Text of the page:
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It's the season of summer picnics and barbecues. Make sure your family gathering doesn't end up with a bout of food poisoning. More than 1 million Americans each year become sick with salmonella infection. Most people get sick from eating foods contaminated with salmonella bacteria including fresh produce, raw eggs and uncooked meat. Dr. Summer Allen, a Mayo Clinic family medicine explains what to watch for if you suspect someone might be sick with a salmonella infection.
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"An infection with salmonella for patients will often appear like a stomach bug or stomach flu-type symptoms," says Dr. Allen.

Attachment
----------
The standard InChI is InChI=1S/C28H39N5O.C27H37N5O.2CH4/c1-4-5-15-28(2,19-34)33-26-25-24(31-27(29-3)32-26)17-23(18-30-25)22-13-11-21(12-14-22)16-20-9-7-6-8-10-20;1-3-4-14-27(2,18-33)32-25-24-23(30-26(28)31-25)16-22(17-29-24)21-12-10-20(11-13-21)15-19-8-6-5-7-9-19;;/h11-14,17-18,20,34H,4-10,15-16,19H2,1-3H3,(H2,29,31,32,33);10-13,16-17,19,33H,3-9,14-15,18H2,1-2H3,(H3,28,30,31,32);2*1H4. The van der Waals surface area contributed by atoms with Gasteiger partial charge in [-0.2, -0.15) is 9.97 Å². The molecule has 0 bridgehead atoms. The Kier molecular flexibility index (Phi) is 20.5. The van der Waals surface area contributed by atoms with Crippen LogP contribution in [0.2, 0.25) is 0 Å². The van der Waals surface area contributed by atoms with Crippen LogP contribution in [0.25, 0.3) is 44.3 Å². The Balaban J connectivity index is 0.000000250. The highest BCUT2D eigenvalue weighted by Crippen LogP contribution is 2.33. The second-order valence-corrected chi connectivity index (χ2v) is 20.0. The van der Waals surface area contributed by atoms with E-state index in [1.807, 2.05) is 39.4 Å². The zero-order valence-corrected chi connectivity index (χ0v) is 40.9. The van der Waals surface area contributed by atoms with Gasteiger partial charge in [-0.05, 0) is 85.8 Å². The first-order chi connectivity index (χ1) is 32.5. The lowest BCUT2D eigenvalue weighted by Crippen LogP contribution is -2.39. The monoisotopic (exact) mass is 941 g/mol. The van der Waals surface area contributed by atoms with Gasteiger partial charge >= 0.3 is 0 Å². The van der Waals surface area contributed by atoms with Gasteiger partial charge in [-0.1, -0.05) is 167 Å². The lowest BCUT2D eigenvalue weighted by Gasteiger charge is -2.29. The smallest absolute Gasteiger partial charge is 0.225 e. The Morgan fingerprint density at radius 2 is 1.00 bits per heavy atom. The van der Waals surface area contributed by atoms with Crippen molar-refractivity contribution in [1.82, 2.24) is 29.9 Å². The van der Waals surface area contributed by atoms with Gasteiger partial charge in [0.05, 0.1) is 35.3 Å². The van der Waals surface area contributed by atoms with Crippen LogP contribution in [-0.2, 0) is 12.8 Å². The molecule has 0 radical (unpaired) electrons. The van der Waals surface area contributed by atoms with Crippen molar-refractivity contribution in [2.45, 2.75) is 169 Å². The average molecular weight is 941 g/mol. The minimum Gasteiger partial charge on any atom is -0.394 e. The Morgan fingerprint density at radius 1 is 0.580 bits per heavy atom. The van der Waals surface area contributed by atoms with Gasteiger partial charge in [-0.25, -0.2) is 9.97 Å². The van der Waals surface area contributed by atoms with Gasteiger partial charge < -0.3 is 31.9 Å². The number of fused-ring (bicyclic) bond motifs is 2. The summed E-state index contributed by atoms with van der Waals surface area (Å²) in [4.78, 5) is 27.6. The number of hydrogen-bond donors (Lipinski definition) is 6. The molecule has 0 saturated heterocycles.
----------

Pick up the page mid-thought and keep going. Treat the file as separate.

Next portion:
Symptoms usually develop 12 to 72 hours after exposure to salmonella bacteria and usually last two to seven days.
"Most people don't require any treatment outside of fluids and some rest and making sure that they stay hydrated," says Dr. Allen.
Dehydration from persistent diarrhea is a common complication. Those at highest risk of severe illness are young children, older adults and those with weakened immune systems.
"If someone feels they're dehydrated, severely unable to keep fluids down, and they need to seek medical attention or have a condition that compromises their immune system, then they may need antibiotics. But, for most of us, this will resolve on its own."
You can’t tell if someone or something is infected with salmonella. The bacteria live in the intestinal tract. It can spread from animals to humans and person to person. Dr. Allen says good hand hygiene is one way to decrease your chance of infection.
"If people wash their hands thoroughly or, in some cases, at least use hand sanitizer, that’s going to be extremely helpful and protective to them."